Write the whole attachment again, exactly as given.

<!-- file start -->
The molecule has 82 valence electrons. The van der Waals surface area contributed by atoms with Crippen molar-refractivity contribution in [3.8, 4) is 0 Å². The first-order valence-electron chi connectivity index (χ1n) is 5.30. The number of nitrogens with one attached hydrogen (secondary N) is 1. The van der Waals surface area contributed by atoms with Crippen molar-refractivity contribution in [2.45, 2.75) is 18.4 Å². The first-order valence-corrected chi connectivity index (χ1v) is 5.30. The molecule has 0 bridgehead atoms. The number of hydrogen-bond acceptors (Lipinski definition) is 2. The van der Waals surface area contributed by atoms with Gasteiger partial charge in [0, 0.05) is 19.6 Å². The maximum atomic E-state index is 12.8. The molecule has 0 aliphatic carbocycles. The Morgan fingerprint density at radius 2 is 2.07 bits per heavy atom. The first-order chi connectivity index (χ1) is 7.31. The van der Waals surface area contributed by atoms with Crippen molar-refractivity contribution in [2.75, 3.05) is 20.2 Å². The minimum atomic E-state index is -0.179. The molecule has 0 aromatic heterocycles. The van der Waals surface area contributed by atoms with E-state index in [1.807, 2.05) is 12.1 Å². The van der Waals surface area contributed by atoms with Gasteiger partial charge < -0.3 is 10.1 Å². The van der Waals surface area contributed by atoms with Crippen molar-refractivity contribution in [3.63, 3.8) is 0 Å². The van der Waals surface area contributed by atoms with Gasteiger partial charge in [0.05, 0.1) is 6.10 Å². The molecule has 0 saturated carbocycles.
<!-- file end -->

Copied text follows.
The molecule has 82 valence electrons. The van der Waals surface area contributed by atoms with Crippen molar-refractivity contribution in [3.8, 4) is 0 Å². The first-order valence-electron chi connectivity index (χ1n) is 5.30. The number of nitrogens with one attached hydrogen (secondary N) is 1. The van der Waals surface area contributed by atoms with Crippen molar-refractivity contribution in [2.45, 2.75) is 18.4 Å². The first-order valence-corrected chi connectivity index (χ1v) is 5.30. The molecule has 0 bridgehead atoms. The number of hydrogen-bond acceptors (Lipinski definition) is 2. The van der Waals surface area contributed by atoms with Gasteiger partial charge in [0, 0.05) is 19.6 Å². The maximum atomic E-state index is 12.8. The molecule has 0 aliphatic carbocycles. The Morgan fingerprint density at radius 2 is 2.07 bits per heavy atom. The first-order chi connectivity index (χ1) is 7.31. The van der Waals surface area contributed by atoms with Crippen molar-refractivity contribution in [2.75, 3.05) is 20.2 Å². The minimum atomic E-state index is -0.179. The molecule has 0 aromatic heterocycles. The van der Waals surface area contributed by atoms with E-state index in [1.807, 2.05) is 12.1 Å². The van der Waals surface area contributed by atoms with Gasteiger partial charge < -0.3 is 10.1 Å². The van der Waals surface area contributed by atoms with Crippen molar-refractivity contribution in [3.63, 3.8) is 0 Å². The van der Waals surface area contributed by atoms with Gasteiger partial charge in [0.05, 0.1) is 6.10 Å². The molecule has 0 saturated carbocycles.